Driver fatigue management

Driver fatigue is a foreseeable risk for all drivers. For drivers of commercial vehicles it is an occupational hazard which, under Occupational Safety and Health laws, must be managed by a safe system of work.

  Fatigue management for commercial vehicle drivers

Heavy vehicle travelling on a country road
Heavy vehicle travelling on a country road

Driver fatigue is a foreseeable risk for all drivers. For drivers of commercial vehicles it is an occupational hazard which, under Occupational Safety and Health laws, must be managed by a safe system of work.

The Code of Practice on Fatigue Management for Commercial Vehicle Drivers provides guidance on what a safe system should consider. The Code provides guidance to industry, the authorities and the Courts. The Code provides a defence against prosecution and the basis for prosecution.

Driver fatigue is one of the most significant safety hazards facing the road transport industry world-wide. Bus and truck crashes are dangerous and costly to all road users, and fatigue is a major contributor.

Fatigue means a gradual loss of alertness that leads to occasional nodding off and then sleep. Fatigue causes drowsy driving. Drowsy drivers are more likely to have a crash by running off the road or having a head-on collision.

The three main causes of drowsy driving are too little sleep, driving when you would normally be asleep and working or being awake for very long hours. Other factors like highway boredom, road conditions and weather compound these major causes.

To prevent fatigue related crashes, these factors need to be managed through correct scheduling practices, training and education. The Code is an important tool in making this accepted industry practice.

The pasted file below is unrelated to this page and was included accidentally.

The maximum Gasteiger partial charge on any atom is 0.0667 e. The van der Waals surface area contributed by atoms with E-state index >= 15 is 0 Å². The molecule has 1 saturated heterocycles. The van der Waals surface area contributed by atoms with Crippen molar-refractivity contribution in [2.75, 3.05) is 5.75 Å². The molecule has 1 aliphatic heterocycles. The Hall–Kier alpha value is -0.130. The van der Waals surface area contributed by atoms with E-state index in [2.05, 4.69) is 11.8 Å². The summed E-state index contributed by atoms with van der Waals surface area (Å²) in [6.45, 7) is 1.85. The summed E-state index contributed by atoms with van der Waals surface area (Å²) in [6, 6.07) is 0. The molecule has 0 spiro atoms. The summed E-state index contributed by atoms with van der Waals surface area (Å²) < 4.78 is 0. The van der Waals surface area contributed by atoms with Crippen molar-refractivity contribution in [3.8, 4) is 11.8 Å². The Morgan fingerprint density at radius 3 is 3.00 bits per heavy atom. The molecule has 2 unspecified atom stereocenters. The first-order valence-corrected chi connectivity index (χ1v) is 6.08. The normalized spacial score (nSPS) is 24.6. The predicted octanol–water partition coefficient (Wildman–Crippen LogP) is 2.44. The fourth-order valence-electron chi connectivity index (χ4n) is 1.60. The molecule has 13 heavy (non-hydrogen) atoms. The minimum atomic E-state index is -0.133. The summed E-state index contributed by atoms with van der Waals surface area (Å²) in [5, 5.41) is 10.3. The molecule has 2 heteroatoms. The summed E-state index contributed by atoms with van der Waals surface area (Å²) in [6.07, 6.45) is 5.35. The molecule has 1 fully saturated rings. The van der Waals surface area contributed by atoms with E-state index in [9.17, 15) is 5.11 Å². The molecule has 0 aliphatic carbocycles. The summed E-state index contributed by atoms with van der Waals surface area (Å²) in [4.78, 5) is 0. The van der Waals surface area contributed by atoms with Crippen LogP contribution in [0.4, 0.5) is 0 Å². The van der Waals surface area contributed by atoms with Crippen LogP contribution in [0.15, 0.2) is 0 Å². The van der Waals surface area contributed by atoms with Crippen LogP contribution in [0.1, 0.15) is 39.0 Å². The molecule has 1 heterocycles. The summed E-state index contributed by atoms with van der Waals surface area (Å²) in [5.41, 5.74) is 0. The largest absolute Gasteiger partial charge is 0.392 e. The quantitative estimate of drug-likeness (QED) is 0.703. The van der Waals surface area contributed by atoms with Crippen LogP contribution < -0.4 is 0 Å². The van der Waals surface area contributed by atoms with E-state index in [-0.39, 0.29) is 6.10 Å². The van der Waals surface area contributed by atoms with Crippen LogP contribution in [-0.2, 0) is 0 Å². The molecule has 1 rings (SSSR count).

Department of Mines, Industry Regulation and Safety (Safety branch): Worksafe
Opens in a new window Road Safety Commission: Fatigue

National Driver Work Diary

You must carry and complete a National Driver Work Diary if you drive:

  • a vehicle or vehicle combination weighing more than 12 tonnes or a bus fitted to carry more than 12 adults including the driver; and
  • outside of Western Australia and the Northern Territory.

You must record your work and rest details of all trips more than 100 kilometres from your driver base.

Find out more about the National Driver Work Diary.

  Review of the Commercial Driver Fatigue Management Code of Practice

The Code of Practice has been reviewed and a number of key changes to the operating standards have been made.

The key operating standards and components of the Code have also been incorporated into regulation under the Occupational Safety and Health Act. The regulations, which came into effect on 1 July 2003,†will improve enforcement of fatigue management and ensure that companies are not able to financially benefit from operating outside accepted industry practice.

The changes to the operating standards reflect a change in emphasis from hours of work to hours of rest. Adequate and timely rest is key to the management of fatigue and safer work practices. At the same time more operational flexibility is allowed for operators and drivers but within constraints.

Contact us for further information.

Page last updated: Tue Nov 28 2023 3:08:00 PM